Students win Women's Studies essay contest

The Canadian Women’s Studies Association has awarded two UVic students the top prizes in its annual Women’s Studies Undergraduate Essay Contest, which honours outstanding work produced in WS courses. First place went to an essay by Sinead Charbonneau entitled “Space, Power, and Difference: The Murder of Ariana May Simpson,” and second place was awarded to Tara Paterson for her essay  “Choice by Any Other Name: The Abortion Controversy and the Limits of Liberalism.”

The judges remarked on the “breadth and depth of research, sophisticated analysis, and imaginative and beautiful writing.” This is the third time in five years that a UVic WS student has won first prize.

In their citation, the judges wrote, “Charbonneau’s essay offers a critical, feminist, decolonizing, spatial analysis of the events surrounding the murder of Ariana May Simpson, as well as of some of the media representations that conveyed the story of Simpson’s murder to a wider public. Simpson was a young woman whom Charbonneau had personally known and loved. She was, Charbonneau tells us, an Indigenous woman, and her murder took place in an inner-city neighbourhood in Victoria, BC, that is problematically cast as a space of “degeneracy,” a space that is racialized in the present through a long history of colonial violence. Charbonneau deftly debunks the troubling representation of Simpson’s murder as an accident caused by an innocent white man from a ‘good’ neighbourhood and background, clearly demonstrating how the violent encounter between this man and Simpson in this particular space at the time of her murder was anything but accidental. Building on the important work of scholars like Sherene Razack, Jean Barman, and Andrea Smith, Charbonneau’s analysis is thoughtful, provocative, and courageous. She succinctly combines a difficult, personal narrative of loss with a formidable intellectual critique of the social dimensions of Simpson’s murder. Her critique is urgent, and her essay ought to be required reading for anyone making home in today’s ‘Canada.’”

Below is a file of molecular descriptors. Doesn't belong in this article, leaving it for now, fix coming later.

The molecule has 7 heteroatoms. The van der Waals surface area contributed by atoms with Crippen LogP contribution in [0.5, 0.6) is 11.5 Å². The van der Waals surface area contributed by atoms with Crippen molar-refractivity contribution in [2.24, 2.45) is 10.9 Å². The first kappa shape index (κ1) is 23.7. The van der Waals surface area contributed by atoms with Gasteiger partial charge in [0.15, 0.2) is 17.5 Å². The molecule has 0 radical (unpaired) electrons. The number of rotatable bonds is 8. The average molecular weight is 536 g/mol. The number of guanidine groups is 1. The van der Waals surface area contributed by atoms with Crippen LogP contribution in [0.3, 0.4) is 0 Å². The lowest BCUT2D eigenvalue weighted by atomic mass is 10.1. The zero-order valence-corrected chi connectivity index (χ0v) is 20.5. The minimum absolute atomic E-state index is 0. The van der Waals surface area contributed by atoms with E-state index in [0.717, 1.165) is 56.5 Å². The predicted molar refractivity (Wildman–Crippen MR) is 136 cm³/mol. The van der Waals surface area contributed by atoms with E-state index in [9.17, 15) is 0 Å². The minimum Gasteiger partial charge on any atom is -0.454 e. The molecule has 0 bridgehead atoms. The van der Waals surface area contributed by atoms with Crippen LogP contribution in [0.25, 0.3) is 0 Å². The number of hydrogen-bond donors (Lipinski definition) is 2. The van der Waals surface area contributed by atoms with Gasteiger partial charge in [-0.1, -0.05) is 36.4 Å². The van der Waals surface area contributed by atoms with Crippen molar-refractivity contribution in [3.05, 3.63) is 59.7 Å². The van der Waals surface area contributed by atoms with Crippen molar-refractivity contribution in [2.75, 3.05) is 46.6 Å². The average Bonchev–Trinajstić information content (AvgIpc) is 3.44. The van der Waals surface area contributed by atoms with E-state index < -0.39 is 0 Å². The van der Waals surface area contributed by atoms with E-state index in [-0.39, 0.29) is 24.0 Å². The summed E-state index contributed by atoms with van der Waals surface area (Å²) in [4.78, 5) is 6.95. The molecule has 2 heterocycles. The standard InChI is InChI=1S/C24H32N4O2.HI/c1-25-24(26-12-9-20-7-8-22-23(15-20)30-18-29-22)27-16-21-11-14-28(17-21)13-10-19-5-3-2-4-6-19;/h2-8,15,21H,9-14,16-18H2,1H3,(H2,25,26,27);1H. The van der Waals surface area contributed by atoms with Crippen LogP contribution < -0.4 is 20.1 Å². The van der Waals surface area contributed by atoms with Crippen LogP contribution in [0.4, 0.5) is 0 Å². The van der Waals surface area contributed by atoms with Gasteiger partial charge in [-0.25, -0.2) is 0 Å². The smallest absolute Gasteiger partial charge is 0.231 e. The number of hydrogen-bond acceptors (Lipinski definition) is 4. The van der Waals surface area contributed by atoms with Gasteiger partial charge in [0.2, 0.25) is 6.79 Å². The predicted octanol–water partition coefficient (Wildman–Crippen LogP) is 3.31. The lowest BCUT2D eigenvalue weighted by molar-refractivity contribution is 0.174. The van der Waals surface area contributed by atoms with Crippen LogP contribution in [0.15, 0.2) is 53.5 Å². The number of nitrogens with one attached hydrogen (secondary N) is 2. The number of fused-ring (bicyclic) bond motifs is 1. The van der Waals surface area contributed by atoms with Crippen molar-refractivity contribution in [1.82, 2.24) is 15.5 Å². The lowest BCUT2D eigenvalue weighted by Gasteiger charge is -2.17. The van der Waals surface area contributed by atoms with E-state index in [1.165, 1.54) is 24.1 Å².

The citation for Paterson’s essay reads, “Paterson’s essay takes an original and deeply thoughtful approach to this long-standing feminist topic and develops a distinct theoretical grounding for the debate. In elegant composition, she summarizes the discussion to date, engages in a critique of liberal approaches to freedom and rights, and advances provocative counter-arguments. We were greatly impressed by the depth of scholarship, critical insight and creative analysis that Paterson employed in her essay.”

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